"We often think we have," Jeff continued. "We form a theory and it seems to work until we run across a piece which proves it doesn’t. At least we’ve made some progress in going back over our previous work to see if a new theory, which will bring the new piece into line, would also have fitted into the past."

"We’re still doing too much jamming and forcing the pieces together, though," Joe picked up the thought. "We seem to have almost a mania for answer­ing questions prematurely."

"Life has been short," Billings said with a note of nostalgia. "A man can be forgiven for trying to find an answer, a summation of all his efforts."

"It plays hob with the total picture, though," Joe answered. "We get some very strange linkages by forcing the pieces, to say nothing of the fact that such tactics will always defeat us."

"I’m not sure I’m following that," Kennedy said.

"The scientists who supplied Bossy with basic knowledge," Joe explained, "were all familiar with the concept we’ve just outlined. They leaned over backwards to limit themselves to differentiate between demonstrable fact and assumptions drawn from such fact. Here’s an example:

"Virtually all books of astronomy state categori­cally that Mars has two moons. We’ve charted their courses, and toss away the fact as not being of any consequence that they do not follow the usual course of other bodies in the solar system. We’ve named them, given them their mass ratings. And we’ve dis­missed them as a known fact.

"Actually all we can demonstrate is that our tele­scopes pick up some reflected light from what appears to be material bodies which appear to be satellites of Mars. And that was the information fed into Bossy—not that Mars has two natural moons, but that our telescopes pick up some reflected light.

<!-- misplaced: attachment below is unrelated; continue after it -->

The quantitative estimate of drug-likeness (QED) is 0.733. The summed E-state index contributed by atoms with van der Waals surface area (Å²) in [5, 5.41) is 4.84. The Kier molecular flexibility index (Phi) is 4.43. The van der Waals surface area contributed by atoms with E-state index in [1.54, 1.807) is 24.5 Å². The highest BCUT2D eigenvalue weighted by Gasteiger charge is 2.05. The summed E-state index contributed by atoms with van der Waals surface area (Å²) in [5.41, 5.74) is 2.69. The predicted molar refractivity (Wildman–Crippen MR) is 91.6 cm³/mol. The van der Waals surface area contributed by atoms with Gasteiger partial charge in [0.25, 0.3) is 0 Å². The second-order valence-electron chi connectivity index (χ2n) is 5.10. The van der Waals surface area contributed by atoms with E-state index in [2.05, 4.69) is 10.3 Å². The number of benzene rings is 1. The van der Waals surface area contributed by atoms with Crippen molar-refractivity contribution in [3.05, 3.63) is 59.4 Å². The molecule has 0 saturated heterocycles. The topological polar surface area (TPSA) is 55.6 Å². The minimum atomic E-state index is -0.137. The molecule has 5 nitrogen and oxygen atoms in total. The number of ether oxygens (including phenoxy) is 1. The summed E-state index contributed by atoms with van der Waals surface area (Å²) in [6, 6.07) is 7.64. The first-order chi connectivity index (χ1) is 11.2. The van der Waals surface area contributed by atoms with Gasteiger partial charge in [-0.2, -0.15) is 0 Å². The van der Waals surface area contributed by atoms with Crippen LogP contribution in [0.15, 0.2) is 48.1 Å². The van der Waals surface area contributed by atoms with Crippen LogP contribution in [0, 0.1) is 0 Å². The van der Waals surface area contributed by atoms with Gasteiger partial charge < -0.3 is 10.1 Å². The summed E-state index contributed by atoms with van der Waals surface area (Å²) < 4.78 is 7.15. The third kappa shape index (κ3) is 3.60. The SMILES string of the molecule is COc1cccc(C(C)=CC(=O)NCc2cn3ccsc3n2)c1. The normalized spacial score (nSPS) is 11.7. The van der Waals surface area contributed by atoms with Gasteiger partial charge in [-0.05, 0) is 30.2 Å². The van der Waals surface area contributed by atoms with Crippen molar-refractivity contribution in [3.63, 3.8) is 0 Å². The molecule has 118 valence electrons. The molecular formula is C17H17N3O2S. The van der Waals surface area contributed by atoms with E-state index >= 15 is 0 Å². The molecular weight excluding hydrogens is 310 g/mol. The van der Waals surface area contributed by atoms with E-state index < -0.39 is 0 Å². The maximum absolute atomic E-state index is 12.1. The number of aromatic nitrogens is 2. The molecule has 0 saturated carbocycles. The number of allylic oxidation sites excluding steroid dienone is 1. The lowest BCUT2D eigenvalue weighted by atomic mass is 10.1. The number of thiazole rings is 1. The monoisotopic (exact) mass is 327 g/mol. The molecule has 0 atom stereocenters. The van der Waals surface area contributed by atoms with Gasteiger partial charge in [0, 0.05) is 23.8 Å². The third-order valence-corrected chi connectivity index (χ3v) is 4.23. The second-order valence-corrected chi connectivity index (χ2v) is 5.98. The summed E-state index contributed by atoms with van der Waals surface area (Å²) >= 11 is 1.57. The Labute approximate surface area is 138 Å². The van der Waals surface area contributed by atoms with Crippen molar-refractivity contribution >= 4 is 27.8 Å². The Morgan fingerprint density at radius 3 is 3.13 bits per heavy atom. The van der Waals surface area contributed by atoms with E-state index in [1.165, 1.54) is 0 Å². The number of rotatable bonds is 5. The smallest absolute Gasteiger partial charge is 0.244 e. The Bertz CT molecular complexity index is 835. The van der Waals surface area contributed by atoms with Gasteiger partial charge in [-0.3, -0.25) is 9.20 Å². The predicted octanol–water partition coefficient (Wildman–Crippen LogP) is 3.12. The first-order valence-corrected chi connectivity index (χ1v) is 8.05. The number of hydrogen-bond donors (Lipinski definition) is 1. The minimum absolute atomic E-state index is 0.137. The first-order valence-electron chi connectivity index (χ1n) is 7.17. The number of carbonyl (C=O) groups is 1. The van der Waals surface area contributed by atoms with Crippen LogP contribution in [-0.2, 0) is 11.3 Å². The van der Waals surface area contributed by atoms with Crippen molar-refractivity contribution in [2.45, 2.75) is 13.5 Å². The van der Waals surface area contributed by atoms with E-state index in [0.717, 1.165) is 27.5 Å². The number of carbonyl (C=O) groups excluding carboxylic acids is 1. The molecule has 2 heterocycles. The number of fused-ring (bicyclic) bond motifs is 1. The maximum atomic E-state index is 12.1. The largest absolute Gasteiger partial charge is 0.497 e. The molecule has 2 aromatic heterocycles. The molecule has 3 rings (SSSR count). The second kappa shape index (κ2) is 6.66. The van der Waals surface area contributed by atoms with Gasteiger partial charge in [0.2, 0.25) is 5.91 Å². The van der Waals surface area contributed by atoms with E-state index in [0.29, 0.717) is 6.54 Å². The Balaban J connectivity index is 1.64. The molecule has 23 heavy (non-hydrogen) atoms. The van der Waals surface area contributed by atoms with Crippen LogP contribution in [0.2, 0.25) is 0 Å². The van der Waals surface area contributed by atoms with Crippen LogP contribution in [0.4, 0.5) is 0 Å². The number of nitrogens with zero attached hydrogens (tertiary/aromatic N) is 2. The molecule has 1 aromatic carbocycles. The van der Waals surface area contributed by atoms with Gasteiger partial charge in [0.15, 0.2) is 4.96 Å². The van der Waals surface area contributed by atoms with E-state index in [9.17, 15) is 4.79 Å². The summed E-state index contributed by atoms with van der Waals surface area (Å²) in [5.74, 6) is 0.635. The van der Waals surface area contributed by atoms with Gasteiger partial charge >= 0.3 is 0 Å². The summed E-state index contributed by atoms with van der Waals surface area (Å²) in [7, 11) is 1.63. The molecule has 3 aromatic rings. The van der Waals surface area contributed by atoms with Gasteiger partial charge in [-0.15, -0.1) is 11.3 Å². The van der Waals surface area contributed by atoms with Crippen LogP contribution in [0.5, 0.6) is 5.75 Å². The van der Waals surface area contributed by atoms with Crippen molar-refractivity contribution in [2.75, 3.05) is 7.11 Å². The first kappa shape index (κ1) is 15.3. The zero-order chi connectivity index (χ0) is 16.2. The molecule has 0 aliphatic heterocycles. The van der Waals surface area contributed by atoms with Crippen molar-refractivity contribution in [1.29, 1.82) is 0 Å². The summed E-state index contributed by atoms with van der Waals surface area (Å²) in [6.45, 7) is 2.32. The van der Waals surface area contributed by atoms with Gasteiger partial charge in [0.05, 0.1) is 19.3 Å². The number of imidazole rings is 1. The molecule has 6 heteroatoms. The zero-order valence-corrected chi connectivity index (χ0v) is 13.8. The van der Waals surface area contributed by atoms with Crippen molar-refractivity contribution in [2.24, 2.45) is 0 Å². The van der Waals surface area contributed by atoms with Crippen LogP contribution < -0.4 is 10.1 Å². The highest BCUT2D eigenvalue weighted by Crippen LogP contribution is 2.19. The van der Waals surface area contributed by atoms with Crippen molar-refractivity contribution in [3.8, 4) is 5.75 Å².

"We know now that they could be artificial satellites, and if they were metallic then their reflected light could account for much smaller bodies than we have assumed. We didn’t think of this at the time we postu­lated the moons because artificial satellites were an impossibility, or so we thought.

"So here are two possible explanations where we had only one before. It is reasonable to ask what new developments in science next century will give us still further explanations?"

"Apply this everywhere in man’s knowledge. The vast majority of what he thinks is knowledge is pure assumption—the forcing and pounding of unlike pieces together to make them fit."

"I don’t see what this has got to do with a dictator getting hold of Bossy," Steve said. "It’s like the trees, it seems to mean something to you people, but I’m the common man, remember?"

"What I’m trying to say," Joe answered, and took the cup of coffee Mabel poured for him, "is that Bossy deals only with proved fact, not assumptions. Her an­swers then are based on factual relationships. She fits the right pieces together. If a dictator had Bossy, he would ask her questions. She would answer the ques­tions, and if he acted on the answers, he would, inad­vertently, be fitting the pieces of the puzzle together for mankind."

"If he acted on them," Steve said cynically. "Sup­pose he didn’t like the answers Bossy gave him. Sup­pose he got mad and picked up a club and smashed Bossy because he didn’t like what she said. That hap­pens, figuratively, all the time, you know. It’s pretty human to smash the guy or the thing which tries to tell us something we don’t want to hear."

"Well, yes," Joe sighed, "there’s that. Of course you’re overlooking the fact that Mabel or Carney could rebuild Bossy. Hoskins, Billings and I all working together could do it—but Mabel or Carney could do it alone. In a way they’re sort of a duplicate of Bossy; and Bossy, given the proper attachments, could rebuild herself."

"But you three could be destroyed, just as Bossy could," Kennedy argued.

"Man would eventually rediscover Bossy," Mabel answered him. "The one thing we persistently over­look is faith in the future generations of man. We attack everything as if the final solution depended upon us, as if everything had to be settled because our mo­ronic dependents couldn’t possibly cope with them. Suppose Bossy were destroyed, and us along with her? Time is long. There are millions of years ahead of man."